The New York Times has a column called the Metropolitan Diary, brief essays on random happenings. Here is one I saw the other day which I found to be so interesting. From a writer’s perspective, the implications are clear. How would you phrase the dialogue, if this is what you were dealing with?
It is called “You Don’t Call Me.” He overheard two people calling, and one repeated the phrase, “you don’t call me.”
In addition, he heard, “I’m 51 years old. You don’t call me.”
So what did it mean? He didn’t hear the full conversation.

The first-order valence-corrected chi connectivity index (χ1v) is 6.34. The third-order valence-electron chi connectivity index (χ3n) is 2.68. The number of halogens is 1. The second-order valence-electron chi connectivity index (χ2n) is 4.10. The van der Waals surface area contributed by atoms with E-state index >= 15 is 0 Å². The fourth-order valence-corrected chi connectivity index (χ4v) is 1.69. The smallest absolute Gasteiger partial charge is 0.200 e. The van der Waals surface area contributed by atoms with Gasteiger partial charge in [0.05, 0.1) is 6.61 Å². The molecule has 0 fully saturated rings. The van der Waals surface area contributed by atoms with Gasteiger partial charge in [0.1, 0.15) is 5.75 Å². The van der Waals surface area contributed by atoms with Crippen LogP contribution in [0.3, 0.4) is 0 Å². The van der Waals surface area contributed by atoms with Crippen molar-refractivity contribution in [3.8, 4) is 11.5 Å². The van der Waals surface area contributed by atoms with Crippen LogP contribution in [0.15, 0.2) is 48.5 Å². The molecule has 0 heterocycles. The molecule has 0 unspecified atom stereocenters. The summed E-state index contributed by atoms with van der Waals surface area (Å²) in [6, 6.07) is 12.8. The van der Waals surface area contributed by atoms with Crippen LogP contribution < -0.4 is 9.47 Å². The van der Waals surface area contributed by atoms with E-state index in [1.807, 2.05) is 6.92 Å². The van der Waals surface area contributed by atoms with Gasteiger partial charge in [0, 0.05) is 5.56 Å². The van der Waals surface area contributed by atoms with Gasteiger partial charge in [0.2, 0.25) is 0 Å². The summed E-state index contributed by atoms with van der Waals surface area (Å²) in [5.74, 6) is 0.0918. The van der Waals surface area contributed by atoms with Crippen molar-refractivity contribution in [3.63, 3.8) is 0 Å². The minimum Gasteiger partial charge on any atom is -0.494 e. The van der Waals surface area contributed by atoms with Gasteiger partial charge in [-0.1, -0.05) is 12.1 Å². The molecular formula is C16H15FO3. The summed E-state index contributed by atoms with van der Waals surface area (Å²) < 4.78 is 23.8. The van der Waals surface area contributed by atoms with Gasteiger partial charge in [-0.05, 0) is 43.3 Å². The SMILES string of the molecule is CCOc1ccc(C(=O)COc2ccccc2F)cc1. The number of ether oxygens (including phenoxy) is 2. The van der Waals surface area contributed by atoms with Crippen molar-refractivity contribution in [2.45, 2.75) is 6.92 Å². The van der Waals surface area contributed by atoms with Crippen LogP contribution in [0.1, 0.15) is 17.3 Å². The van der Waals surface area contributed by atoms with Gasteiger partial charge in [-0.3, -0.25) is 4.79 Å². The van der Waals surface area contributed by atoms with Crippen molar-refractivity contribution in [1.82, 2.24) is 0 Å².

What if the speaker said “I’m 81 years old? Would we interpret it differently?
What if the speaker said, “You, don’t call me!”
It seems to me that changing the age of the person speaking might make the message different. Is it a message of exasperation that there are no phone calls at all, or that there are text messages and emails instead of phone calls?
Punctuation might change it from a complaint to a warning not to call.
Copyright Barbara James. All rights reserved.
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